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Paramparik Karigar is a voluntary, non-profit, non-governmental organization of craftsmen for craftsmen.
The idea to form an organization for and by the craftspersons came as a result of the frustration felt by craftspersons at the way the crafts were being understood in the country. In 1982 they asked Kamaladevi Chattopadhyay and Roshan Kalapesi to assist in forming an association of craftspersons. As the organization grew, it was registered in 1996 as Paramparik Karigar under Bombay Public Charitable Trust Act.
Today Paramparik Karigar comprises of 90 crafts units from 14 different states of India. These units are involved in different forms of traditional art and craft such as tribal paintings, carving (stone and wood), pottery, natural dying and weaving, Temple art, embroidery, metal casting, inlay work, palm leaf etching, miniature painting, country craft to name a few.
The aim of the association is to preserve and promote traditional art and craft as well as strive to create a productive environment conducive for the craftsmen. It also endeavors to ensure that craftsmen have a sustainable income. The emphasis is not only on craft but also on the craftsman and his needs.
Paramparik Karigar aims at ensuring that the children of craftsmen continue the family tradition of craft by making craft sustainable; increasing awareness of Indian craft in the country and abroad; and helping craftsmen in terms of design so that they have a wider market.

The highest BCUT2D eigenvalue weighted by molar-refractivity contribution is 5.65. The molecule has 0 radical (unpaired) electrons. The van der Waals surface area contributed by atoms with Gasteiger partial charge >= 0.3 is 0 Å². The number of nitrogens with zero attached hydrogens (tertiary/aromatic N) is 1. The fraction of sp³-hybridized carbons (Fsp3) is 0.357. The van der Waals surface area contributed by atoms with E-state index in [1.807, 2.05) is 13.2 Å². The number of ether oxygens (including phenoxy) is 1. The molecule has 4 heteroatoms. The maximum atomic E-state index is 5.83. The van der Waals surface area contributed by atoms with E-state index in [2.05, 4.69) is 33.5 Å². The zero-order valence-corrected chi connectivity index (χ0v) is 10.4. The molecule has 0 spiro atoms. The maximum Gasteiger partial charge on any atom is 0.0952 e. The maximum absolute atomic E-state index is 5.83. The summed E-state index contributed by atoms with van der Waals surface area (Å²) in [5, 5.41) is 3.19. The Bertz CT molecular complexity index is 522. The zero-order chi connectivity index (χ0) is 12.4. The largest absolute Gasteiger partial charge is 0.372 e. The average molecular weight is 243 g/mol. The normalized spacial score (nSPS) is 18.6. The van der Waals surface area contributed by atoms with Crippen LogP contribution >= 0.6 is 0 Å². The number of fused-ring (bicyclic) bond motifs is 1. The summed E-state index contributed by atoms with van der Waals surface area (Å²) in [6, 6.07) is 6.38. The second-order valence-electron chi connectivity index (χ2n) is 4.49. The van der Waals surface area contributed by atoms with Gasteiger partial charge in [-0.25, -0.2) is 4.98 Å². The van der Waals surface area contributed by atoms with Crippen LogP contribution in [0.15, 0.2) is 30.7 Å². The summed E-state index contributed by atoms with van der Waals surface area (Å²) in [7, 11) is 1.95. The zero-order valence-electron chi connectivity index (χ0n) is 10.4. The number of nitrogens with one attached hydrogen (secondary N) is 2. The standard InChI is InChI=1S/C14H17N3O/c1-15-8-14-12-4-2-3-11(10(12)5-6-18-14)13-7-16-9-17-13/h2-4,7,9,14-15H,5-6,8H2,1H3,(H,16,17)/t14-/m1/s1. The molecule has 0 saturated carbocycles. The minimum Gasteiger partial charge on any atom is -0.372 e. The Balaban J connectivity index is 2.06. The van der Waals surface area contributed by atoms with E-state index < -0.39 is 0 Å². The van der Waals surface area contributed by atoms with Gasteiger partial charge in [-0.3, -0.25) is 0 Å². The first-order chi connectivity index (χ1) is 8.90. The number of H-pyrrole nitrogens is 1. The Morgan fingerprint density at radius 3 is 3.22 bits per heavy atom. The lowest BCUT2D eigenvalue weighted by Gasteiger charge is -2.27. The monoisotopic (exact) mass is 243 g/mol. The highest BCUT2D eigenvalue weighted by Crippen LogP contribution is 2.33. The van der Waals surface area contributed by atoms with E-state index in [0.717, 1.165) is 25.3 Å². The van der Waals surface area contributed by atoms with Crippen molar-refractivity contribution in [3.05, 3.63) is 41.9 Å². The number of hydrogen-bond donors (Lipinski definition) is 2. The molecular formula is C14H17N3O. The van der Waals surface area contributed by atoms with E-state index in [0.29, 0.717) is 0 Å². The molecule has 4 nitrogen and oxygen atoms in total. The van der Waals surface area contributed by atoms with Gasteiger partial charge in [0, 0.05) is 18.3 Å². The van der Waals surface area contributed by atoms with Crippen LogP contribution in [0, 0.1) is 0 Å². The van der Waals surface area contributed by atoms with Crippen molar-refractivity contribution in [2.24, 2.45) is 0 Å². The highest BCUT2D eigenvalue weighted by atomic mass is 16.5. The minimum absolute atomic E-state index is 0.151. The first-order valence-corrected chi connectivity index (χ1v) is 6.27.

ACTIVITIES AND TRAINING
To further their aim, the association organises exhibitions, seminars and fairs exhibiting high quality crafts at competitive prices. The entire proceeds of sales go directly to the craftspersons.
The organization helps craftspersons conduct art demonstrations and workshops in schools and in cultural centres to create an awareness of the complexity and beauty of Indian craft and also to encourage young people to consider craft as a vocation.
As part of its activities, Paramparik Karigar organizes regular training workshops during which the craftsmen are exposed to new fabrication methods, use of new materials and are made aware of the new products demanded by the market.
In January 2003, the National Gallery of Modern Art displayed craft created by members of Paramparik Karigar. The break from tradition and the acceptance of the role of craft in contemporary culture marks a historic, first ever event. The organization also helped its members hold a first ever craft auction conducted by Bowrings to raise funds for themselves. For the first time in the history of Bowrings, 95% of the exhibits were sold - a record. Again, the entire proceeds of the auction went to the craftspersons.
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